Each was reliant on one striker: Robbie Fowler was prolific for Evans, Houllier's tactics became more and more based on Michael Owen's pace and Benitez had no understudy to Fernando Torres. Perhaps Daniel Sturridge and Mario Balotelli can buck the trend by showing that Suarez's departure is not a terminal blow to Rodgers' Liverpool but as it stands, the club's four finest forwards of the Premier League era were all indelibly associated with one managerial reign.

Balotelli's arrival is reminiscent of the recruitment of Stan Collymore, an explosive, unpredictable talent who did not fully realise his potential for Evans. At the other end of the pitch, Rodgers' Liverpool also bear closest comparison with the Liverpudlian's side. Though both were capable of making outstanding saves -- for Simon Mignolet's recent struggles, read James' calamities in the 1990s. Neither was a guarantee of reliability. Evans spent heavily on central defenders, with Phil Babb looking especially uncomfortable at Anfield. Now the cumbersome Mamadou Sakho looks a liability and the still more costly Dejan Lovren has endured a mixed start to his Liverpool career.

Meanwhile, Rodgers' summer investment has a particular significance because of Liverpool's track record of making major misjudgements as they looked to transform runners-up into champions. In 1991, Graeme Souness' expensive acquisitions included Michael Thomas, Mark Walters, Dean Saunders. In 2002, Houllier made the monumental miscalculation of concluding El-Hadji Diouf, Salif Diao and Bruno Cheyrou were what he needed. In 2009, while his budget was being cut, Benitez invested 20 million pounds in the injured Alberto Aquilani.

Gerard Houllier's Liverpool reign was tarnished by the purchases of El-Hadji Diouf, Salif Diao and Bruno Cheyrou.

The worst-case scenario for Balotelli, Lovren, Lazar Markovic and Adam Lallana is that they end up in the same bracket. The lesson from history is that Liverpool, serial champions between 1964 and 1990, seem to struggle to build on second-placed finishes.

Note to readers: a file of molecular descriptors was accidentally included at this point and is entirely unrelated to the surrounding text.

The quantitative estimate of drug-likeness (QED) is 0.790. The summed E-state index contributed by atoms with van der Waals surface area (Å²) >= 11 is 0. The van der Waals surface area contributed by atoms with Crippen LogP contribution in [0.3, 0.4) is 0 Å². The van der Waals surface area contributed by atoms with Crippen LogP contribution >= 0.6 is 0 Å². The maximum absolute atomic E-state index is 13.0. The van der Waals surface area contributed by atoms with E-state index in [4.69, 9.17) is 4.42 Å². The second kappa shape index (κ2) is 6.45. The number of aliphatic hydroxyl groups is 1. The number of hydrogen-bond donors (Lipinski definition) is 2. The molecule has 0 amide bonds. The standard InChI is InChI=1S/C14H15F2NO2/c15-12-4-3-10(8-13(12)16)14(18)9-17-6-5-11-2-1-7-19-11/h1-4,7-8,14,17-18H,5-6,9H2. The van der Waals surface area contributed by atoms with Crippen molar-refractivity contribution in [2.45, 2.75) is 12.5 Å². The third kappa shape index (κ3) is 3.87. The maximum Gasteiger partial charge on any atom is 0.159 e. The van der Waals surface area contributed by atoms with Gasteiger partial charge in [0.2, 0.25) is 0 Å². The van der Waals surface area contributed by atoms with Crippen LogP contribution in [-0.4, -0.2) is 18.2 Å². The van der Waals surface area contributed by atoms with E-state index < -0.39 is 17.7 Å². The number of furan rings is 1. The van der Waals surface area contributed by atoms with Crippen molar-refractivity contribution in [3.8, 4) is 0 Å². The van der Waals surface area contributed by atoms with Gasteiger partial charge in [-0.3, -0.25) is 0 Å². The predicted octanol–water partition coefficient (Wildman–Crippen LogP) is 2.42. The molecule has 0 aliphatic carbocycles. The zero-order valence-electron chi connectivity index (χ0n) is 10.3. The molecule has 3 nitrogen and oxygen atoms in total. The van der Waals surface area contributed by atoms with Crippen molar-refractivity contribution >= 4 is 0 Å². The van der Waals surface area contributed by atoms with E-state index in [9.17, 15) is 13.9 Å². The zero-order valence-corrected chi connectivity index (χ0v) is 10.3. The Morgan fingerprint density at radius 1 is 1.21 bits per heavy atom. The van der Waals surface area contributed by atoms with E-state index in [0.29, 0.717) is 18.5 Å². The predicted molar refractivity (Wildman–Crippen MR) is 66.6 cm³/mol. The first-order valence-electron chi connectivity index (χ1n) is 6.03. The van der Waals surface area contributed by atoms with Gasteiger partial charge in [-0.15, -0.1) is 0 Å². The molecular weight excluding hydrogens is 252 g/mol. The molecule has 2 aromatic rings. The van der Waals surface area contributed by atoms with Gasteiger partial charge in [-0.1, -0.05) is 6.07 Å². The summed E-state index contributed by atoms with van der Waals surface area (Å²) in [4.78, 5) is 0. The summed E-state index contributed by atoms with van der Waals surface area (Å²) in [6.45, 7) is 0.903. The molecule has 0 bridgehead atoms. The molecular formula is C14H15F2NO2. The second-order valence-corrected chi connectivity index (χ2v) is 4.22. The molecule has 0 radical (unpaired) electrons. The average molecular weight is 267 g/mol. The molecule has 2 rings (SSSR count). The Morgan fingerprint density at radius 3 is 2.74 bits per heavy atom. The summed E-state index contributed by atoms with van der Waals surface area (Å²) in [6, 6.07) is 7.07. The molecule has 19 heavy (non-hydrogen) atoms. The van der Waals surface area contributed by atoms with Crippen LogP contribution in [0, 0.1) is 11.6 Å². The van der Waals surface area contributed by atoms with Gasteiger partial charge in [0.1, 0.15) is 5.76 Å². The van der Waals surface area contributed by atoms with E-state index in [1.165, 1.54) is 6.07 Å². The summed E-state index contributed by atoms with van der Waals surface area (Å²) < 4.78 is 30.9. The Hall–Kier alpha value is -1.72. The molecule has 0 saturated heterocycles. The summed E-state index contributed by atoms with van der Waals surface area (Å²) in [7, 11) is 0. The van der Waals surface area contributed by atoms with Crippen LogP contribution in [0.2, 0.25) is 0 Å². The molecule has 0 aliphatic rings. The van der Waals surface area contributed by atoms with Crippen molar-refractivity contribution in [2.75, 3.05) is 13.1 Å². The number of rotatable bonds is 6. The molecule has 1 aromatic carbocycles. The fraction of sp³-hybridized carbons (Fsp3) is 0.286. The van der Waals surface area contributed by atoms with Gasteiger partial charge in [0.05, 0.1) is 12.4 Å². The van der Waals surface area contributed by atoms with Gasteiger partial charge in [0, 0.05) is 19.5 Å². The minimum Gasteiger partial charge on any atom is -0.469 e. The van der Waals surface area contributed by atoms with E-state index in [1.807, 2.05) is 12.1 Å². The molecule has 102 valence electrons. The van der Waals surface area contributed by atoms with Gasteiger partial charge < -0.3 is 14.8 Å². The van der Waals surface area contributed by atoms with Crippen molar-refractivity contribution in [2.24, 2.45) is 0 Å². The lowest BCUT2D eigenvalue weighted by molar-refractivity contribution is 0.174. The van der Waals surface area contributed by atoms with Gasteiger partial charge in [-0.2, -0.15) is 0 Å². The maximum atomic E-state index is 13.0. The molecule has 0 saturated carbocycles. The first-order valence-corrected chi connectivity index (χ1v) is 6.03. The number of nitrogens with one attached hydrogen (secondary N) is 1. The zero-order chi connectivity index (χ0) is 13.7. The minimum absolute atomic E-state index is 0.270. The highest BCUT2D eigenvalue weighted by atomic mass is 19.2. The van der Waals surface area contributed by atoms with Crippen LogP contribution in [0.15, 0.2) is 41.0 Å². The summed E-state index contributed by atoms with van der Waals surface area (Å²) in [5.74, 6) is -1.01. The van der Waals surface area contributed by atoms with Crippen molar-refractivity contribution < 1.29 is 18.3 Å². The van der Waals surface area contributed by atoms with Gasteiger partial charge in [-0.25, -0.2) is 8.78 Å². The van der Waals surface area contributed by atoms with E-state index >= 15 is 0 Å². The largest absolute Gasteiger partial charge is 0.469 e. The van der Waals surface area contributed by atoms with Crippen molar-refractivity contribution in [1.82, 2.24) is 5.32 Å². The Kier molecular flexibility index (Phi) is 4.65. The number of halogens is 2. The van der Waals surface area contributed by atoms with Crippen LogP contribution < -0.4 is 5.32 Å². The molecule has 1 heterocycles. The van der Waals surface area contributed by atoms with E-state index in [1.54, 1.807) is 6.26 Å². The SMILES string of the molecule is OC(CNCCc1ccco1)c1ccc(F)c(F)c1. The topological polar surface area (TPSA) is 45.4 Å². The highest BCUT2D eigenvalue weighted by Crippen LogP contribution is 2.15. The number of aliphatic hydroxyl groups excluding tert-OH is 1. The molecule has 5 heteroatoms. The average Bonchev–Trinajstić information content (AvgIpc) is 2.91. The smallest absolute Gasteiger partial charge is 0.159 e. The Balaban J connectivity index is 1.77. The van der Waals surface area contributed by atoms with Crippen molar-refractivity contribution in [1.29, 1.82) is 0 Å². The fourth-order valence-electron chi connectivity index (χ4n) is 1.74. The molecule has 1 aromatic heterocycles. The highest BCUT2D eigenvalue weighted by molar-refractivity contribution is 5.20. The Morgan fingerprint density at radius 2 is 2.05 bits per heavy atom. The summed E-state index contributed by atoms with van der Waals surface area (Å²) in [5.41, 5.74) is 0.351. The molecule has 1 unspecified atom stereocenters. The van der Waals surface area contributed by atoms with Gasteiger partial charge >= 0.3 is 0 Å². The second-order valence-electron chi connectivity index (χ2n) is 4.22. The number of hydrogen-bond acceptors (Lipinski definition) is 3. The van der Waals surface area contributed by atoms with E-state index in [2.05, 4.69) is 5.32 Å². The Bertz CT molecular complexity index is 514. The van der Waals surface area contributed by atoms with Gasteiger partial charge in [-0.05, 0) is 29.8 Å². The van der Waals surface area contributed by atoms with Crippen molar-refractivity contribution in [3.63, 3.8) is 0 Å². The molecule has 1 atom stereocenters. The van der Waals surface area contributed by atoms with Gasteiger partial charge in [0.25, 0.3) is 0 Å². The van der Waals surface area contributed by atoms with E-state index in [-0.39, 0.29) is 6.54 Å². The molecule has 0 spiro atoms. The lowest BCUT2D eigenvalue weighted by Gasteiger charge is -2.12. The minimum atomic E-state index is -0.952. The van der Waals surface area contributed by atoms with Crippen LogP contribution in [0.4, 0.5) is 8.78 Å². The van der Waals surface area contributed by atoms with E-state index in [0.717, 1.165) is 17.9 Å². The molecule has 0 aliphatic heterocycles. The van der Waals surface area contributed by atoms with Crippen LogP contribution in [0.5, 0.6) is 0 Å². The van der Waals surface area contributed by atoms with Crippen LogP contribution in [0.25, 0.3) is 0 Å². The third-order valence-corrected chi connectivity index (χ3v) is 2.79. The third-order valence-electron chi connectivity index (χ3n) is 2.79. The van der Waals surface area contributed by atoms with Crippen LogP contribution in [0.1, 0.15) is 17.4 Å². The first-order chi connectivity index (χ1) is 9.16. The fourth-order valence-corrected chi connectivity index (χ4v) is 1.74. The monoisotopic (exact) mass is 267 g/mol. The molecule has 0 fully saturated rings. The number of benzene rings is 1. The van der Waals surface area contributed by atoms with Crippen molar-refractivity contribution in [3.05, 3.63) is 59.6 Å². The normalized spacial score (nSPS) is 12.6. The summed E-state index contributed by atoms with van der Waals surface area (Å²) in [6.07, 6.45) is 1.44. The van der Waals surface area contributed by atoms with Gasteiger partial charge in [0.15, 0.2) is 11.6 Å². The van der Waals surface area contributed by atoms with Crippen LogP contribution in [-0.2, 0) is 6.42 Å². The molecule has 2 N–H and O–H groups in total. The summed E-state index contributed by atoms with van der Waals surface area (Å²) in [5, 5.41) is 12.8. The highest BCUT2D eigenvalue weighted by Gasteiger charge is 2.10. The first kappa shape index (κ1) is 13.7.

Like Benitez, albeit for different reasons, Rodgers merits sympathy. He was hamstrung at a time when he wanted to accelerate. Such was Suarez's importance that it feels like he is already on his second Liverpool team, even though he has only actually lost one player. Such is the transitional nature of this season, with its influx of new players and its continental challenges that Liverpool last encountered under Benitez.

The Spaniard's achievements spanned longer than any of the modern band of Liverpool managers, from Champions League glory in 2005 to the inspired title challenge in 2009, via consistent top-four finishes and European achievement. Houllier's real triumphs were concentrated in a two-year period from 2000 to 2002. Evans actually recorded his highest points total and secured his only silverware in his first full campaign, though he came closest to lifting the league two years later.

It is not as simple as saying they peaked and then slumped. Yet eventually, a gravitational pull dragged managers who had lifted Liverpool up back down again. The achievement that eluded them, and which represents Rodgers' biggest challenge, is to take them still higher, back to the summit of English football. But, as he accepted, it is unlikely to happen this season.

Richard Jolly covers the Premier League and Champions League for ESPN FC. Twitter: @RichJolly.